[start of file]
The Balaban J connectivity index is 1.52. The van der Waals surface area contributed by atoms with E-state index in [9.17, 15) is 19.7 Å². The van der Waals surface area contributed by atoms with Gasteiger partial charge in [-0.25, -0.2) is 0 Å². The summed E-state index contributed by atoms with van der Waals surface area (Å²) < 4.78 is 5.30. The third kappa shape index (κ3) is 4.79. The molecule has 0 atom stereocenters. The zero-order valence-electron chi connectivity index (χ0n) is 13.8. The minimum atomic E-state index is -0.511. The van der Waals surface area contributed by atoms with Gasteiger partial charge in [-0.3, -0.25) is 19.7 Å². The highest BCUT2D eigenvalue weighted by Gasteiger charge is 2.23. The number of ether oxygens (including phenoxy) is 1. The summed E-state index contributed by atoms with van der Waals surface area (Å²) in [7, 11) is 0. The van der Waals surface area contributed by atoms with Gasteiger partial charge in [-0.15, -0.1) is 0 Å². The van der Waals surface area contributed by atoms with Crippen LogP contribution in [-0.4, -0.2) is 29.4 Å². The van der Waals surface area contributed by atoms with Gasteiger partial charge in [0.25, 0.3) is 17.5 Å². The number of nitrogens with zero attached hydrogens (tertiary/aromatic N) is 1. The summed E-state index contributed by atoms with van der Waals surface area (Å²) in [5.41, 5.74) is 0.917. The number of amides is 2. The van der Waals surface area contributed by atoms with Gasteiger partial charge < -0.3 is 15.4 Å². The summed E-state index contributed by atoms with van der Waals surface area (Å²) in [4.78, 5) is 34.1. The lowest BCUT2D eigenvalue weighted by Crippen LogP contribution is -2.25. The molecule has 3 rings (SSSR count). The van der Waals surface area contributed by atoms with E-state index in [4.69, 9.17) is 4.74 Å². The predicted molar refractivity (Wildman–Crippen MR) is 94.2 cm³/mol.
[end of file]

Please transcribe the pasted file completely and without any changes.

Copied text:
The Balaban J connectivity index is 1.52. The van der Waals surface area contributed by atoms with E-state index in [9.17, 15) is 19.7 Å². The van der Waals surface area contributed by atoms with Gasteiger partial charge in [-0.25, -0.2) is 0 Å². The summed E-state index contributed by atoms with van der Waals surface area (Å²) < 4.78 is 5.30. The third kappa shape index (κ3) is 4.79. The molecule has 0 atom stereocenters. The zero-order valence-electron chi connectivity index (χ0n) is 13.8. The minimum atomic E-state index is -0.511. The van der Waals surface area contributed by atoms with Gasteiger partial charge in [-0.3, -0.25) is 19.7 Å². The highest BCUT2D eigenvalue weighted by Gasteiger charge is 2.23. The number of ether oxygens (including phenoxy) is 1. The summed E-state index contributed by atoms with van der Waals surface area (Å²) in [7, 11) is 0. The van der Waals surface area contributed by atoms with Gasteiger partial charge in [-0.15, -0.1) is 0 Å². The van der Waals surface area contributed by atoms with Crippen LogP contribution in [-0.4, -0.2) is 29.4 Å². The van der Waals surface area contributed by atoms with Gasteiger partial charge in [0.25, 0.3) is 17.5 Å². The number of nitrogens with zero attached hydrogens (tertiary/aromatic N) is 1. The summed E-state index contributed by atoms with van der Waals surface area (Å²) in [5.41, 5.74) is 0.917. The number of amides is 2. The van der Waals surface area contributed by atoms with Gasteiger partial charge < -0.3 is 15.4 Å². The summed E-state index contributed by atoms with van der Waals surface area (Å²) in [4.78, 5) is 34.1. The lowest BCUT2D eigenvalue weighted by Crippen LogP contribution is -2.25. The molecule has 3 rings (SSSR count). The van der Waals surface area contributed by atoms with E-state index in [4.69, 9.17) is 4.74 Å². The predicted molar refractivity (Wildman–Crippen MR) is 94.2 cm³/mol.